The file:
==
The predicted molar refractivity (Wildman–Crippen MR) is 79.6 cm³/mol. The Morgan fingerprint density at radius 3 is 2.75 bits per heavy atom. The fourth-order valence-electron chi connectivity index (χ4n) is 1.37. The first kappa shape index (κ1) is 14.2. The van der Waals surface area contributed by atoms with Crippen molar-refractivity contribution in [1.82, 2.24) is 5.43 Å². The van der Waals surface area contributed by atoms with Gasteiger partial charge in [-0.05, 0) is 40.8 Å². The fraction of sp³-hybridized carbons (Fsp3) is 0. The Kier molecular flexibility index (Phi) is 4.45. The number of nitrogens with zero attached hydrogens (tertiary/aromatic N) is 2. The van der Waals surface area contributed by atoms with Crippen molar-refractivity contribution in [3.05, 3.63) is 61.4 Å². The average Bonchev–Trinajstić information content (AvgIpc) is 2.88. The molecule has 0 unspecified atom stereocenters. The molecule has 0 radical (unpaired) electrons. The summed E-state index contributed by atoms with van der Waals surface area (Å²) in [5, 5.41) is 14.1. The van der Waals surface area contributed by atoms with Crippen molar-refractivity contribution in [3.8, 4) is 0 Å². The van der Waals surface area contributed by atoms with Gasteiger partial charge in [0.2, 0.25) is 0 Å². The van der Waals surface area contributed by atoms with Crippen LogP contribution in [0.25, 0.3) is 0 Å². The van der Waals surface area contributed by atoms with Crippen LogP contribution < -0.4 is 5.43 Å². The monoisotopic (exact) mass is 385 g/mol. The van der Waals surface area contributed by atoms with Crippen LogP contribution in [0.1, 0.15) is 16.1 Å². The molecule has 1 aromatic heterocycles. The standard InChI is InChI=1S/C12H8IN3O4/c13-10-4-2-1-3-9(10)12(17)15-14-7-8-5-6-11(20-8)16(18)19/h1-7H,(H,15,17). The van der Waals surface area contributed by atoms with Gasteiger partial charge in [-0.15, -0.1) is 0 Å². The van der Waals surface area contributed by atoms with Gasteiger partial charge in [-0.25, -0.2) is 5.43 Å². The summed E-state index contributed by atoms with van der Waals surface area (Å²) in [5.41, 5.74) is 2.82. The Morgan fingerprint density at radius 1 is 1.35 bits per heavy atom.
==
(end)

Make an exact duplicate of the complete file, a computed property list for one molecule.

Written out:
The predicted molar refractivity (Wildman–Crippen MR) is 79.6 cm³/mol. The Morgan fingerprint density at radius 3 is 2.75 bits per heavy atom. The fourth-order valence-electron chi connectivity index (χ4n) is 1.37. The first kappa shape index (κ1) is 14.2. The van der Waals surface area contributed by atoms with Crippen molar-refractivity contribution in [1.82, 2.24) is 5.43 Å². The van der Waals surface area contributed by atoms with Gasteiger partial charge in [-0.05, 0) is 40.8 Å². The fraction of sp³-hybridized carbons (Fsp3) is 0. The Kier molecular flexibility index (Phi) is 4.45. The number of nitrogens with zero attached hydrogens (tertiary/aromatic N) is 2. The van der Waals surface area contributed by atoms with Crippen molar-refractivity contribution in [3.05, 3.63) is 61.4 Å². The average Bonchev–Trinajstić information content (AvgIpc) is 2.88. The molecule has 0 unspecified atom stereocenters. The molecule has 0 radical (unpaired) electrons. The summed E-state index contributed by atoms with van der Waals surface area (Å²) in [5, 5.41) is 14.1. The van der Waals surface area contributed by atoms with Crippen molar-refractivity contribution in [3.8, 4) is 0 Å². The van der Waals surface area contributed by atoms with Gasteiger partial charge in [0.2, 0.25) is 0 Å². The van der Waals surface area contributed by atoms with Crippen LogP contribution in [0.25, 0.3) is 0 Å². The van der Waals surface area contributed by atoms with Crippen LogP contribution < -0.4 is 5.43 Å². The monoisotopic (exact) mass is 385 g/mol. The van der Waals surface area contributed by atoms with Crippen LogP contribution in [0.1, 0.15) is 16.1 Å². The molecule has 1 aromatic heterocycles. The standard InChI is InChI=1S/C12H8IN3O4/c13-10-4-2-1-3-9(10)12(17)15-14-7-8-5-6-11(20-8)16(18)19/h1-7H,(H,15,17). The van der Waals surface area contributed by atoms with Gasteiger partial charge in [-0.15, -0.1) is 0 Å². The van der Waals surface area contributed by atoms with Gasteiger partial charge in [-0.25, -0.2) is 5.43 Å². The summed E-state index contributed by atoms with van der Waals surface area (Å²) in [5.41, 5.74) is 2.82. The Morgan fingerprint density at radius 1 is 1.35 bits per heavy atom.